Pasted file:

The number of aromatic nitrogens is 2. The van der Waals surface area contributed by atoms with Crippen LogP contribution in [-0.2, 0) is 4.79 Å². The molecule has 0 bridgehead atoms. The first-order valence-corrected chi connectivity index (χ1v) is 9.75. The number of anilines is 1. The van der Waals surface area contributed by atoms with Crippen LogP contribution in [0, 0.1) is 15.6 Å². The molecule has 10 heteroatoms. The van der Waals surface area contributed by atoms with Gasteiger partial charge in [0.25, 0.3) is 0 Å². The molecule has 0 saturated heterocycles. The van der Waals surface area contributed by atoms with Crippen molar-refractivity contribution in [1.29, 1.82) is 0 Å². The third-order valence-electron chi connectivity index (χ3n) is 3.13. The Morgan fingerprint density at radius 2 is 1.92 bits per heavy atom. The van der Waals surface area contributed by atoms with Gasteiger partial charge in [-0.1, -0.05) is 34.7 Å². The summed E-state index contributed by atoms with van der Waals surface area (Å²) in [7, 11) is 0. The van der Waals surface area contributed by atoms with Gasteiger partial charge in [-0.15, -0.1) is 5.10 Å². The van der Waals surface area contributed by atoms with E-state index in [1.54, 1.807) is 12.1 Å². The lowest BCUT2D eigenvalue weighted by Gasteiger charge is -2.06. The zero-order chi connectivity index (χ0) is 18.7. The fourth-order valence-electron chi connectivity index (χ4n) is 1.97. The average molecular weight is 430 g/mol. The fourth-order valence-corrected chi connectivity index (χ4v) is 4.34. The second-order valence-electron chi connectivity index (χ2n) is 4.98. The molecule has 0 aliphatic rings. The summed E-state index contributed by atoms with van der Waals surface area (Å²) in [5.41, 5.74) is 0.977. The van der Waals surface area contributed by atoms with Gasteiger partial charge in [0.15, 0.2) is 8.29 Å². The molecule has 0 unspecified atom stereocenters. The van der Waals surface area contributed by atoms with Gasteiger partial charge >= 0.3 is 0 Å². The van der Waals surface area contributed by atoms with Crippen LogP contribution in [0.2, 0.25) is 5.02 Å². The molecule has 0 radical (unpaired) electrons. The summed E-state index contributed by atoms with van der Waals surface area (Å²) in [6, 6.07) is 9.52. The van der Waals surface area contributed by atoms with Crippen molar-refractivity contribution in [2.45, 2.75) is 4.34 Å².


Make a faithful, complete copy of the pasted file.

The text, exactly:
The number of aromatic nitrogens is 2. The van der Waals surface area contributed by atoms with Crippen LogP contribution in [-0.2, 0) is 4.79 Å². The molecule has 0 bridgehead atoms. The first-order valence-corrected chi connectivity index (χ1v) is 9.75. The number of anilines is 1. The van der Waals surface area contributed by atoms with Crippen LogP contribution in [0, 0.1) is 15.6 Å². The molecule has 10 heteroatoms. The van der Waals surface area contributed by atoms with Gasteiger partial charge in [0.25, 0.3) is 0 Å². The molecule has 0 saturated heterocycles. The van der Waals surface area contributed by atoms with Crippen molar-refractivity contribution in [1.29, 1.82) is 0 Å². The third-order valence-electron chi connectivity index (χ3n) is 3.13. The Morgan fingerprint density at radius 2 is 1.92 bits per heavy atom. The van der Waals surface area contributed by atoms with Gasteiger partial charge in [-0.1, -0.05) is 34.7 Å². The summed E-state index contributed by atoms with van der Waals surface area (Å²) in [7, 11) is 0. The van der Waals surface area contributed by atoms with Gasteiger partial charge in [-0.15, -0.1) is 5.10 Å². The van der Waals surface area contributed by atoms with E-state index in [1.54, 1.807) is 12.1 Å². The lowest BCUT2D eigenvalue weighted by Gasteiger charge is -2.06. The zero-order chi connectivity index (χ0) is 18.7. The fourth-order valence-electron chi connectivity index (χ4n) is 1.97. The average molecular weight is 430 g/mol. The fourth-order valence-corrected chi connectivity index (χ4v) is 4.34. The second-order valence-electron chi connectivity index (χ2n) is 4.98. The molecule has 0 aliphatic rings. The summed E-state index contributed by atoms with van der Waals surface area (Å²) in [5.41, 5.74) is 0.977. The van der Waals surface area contributed by atoms with Gasteiger partial charge in [0.15, 0.2) is 8.29 Å². The molecule has 0 unspecified atom stereocenters. The van der Waals surface area contributed by atoms with Gasteiger partial charge >= 0.3 is 0 Å². The van der Waals surface area contributed by atoms with Crippen LogP contribution in [0.2, 0.25) is 5.02 Å². The molecule has 0 radical (unpaired) electrons. The summed E-state index contributed by atoms with van der Waals surface area (Å²) in [6, 6.07) is 9.52. The van der Waals surface area contributed by atoms with Crippen molar-refractivity contribution in [2.45, 2.75) is 4.34 Å².